Blinken: Israel Becoming ‘Indistinguishable’ From Hamas

by | Apr 5, 2024

Blinken: Israel Becoming ‘Indistinguishable’ From Hamas

by | Apr 5, 2024

secretary blinken meets with israeli prime minister (53453696214)

US Secretary of State Antony Blinken meets with Israeli Prime Minister Benyamin Netanyahu in Tel Aviv, Israel, January 9, 2024. (Credit: US State Department / Chuck Kennedy)

Secretary of State Antony Blinken issued a stark warning to Tel Aviv that Israel risked becoming no different from Hamas if it did not curb civilian casualties in Gaza. The senior official also said that the White House welcomed the opening of another border crossing into the territory, but would not be satisfied until more aid reached the Palestinians.

During a press conference in Brussels on Thursday, Blinken pinned blame on Hamas for the severe deprivation in Gaza but said Tel Aviv shared some responsibility and must assist the millions of refugees displaced by its bombing spree.

“What happened after October 7th could have ended immediately if Hamas had stopped hiding behind civilians, released the hostages, and put down its weapons,” the diplomat said. “But Israel is not Hamas. Israel is a democracy; Hamas, a terrorist organization. And democracies place the highest value on human life – every human life.”

He added, “It’s what distinguishes us from terrorists like Hamas. If we lose that reverence for human life, we risk becoming indistinguishable from those we confront.”

Blinken’s statement came amid Israel’s brutal six-month-long onslaught in Gaza, which has earned Tel Aviv much negative press in recent days given the scale of destruction and human carnage.

On Monday in central Gaza, Israel killed a seven-member aid team working for a US NGO, World Central Kitchen, with three strikes. The aid workers were from Western countries, including the US, provoking demands that Tel Aviv investigate the crime. Additionally, Haaretz reported that Israeli forces have established unmarked “kill zones” in Gaza that have resulted in the deaths of countless innocent Palestinians.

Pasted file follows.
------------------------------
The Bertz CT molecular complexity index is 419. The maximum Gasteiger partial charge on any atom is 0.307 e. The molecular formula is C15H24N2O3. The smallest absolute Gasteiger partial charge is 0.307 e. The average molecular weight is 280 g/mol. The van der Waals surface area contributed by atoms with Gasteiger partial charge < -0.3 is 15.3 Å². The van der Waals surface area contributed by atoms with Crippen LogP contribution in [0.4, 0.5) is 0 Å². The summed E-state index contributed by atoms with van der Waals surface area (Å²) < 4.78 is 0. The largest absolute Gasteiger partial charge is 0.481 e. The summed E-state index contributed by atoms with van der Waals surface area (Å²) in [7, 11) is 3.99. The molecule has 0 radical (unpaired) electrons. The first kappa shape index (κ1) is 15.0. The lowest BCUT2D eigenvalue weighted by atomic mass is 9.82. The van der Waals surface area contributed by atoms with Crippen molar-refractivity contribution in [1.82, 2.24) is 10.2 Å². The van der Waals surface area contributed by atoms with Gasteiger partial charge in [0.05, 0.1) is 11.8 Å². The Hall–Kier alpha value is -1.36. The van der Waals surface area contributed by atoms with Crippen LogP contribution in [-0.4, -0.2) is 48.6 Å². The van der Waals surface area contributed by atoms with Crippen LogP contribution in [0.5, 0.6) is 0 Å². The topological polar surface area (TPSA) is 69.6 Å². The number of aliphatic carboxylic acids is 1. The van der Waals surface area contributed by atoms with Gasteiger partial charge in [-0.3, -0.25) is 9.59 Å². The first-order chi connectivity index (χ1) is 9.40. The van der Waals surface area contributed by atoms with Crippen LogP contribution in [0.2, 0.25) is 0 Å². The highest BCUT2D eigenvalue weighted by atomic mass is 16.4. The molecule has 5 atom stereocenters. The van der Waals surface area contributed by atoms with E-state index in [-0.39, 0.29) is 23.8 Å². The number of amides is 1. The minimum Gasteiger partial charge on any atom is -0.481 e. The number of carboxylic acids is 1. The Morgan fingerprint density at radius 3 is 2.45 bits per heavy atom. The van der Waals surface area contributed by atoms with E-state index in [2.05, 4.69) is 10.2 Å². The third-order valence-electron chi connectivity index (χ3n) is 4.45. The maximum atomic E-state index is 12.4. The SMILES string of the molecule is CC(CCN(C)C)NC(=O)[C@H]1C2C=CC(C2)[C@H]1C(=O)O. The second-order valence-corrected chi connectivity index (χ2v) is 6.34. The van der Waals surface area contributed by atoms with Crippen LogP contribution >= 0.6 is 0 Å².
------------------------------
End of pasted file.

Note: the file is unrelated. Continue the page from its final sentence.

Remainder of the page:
In response to the murder of an American aid worker, President Joe Biden called Israeli Prime Minister Benjamin Netanyahu and demanded that Israel protect civilian life and allow more aid into Gaza.

On Friday, Israel announced that it had dismissed two officers who approved the strikes on the aid convoy. It also said it would open an additional border crossing into Gaza to allow more supplies to enter.

Blinken said Washington welcomed the step; however, the White House wants to see results. Aid shipments in Gaza plummeted after October 7, when Defense Minister Yoav Gallant announced that Tel Aviv would effectively bar all humanitarian assistance from entering the territory.

Before October, more than 500 aid trucks and other commercial deliveries were able to enter Gaza each day. In February, that sunk to a low of under 100 trucks daily. According to Tel Aviv, that number has slightly ticked up but remains at about 150 trucks per day.

In addition to increasing the number of trucks entering Gaza, aid groups say that only a ceasefire will allow aid to reach the most devastated areas of the Strip, where thousands remain on the brink of famine.

This article was originally featured at and is republished with permission.

Kyle Anzalone

Kyle Anzalone

Kyle Anzalone is news editor of the Libertarian Institute, opinion editor of and co-host of Conflicts of Interest with Will Porter and Connor Freeman.

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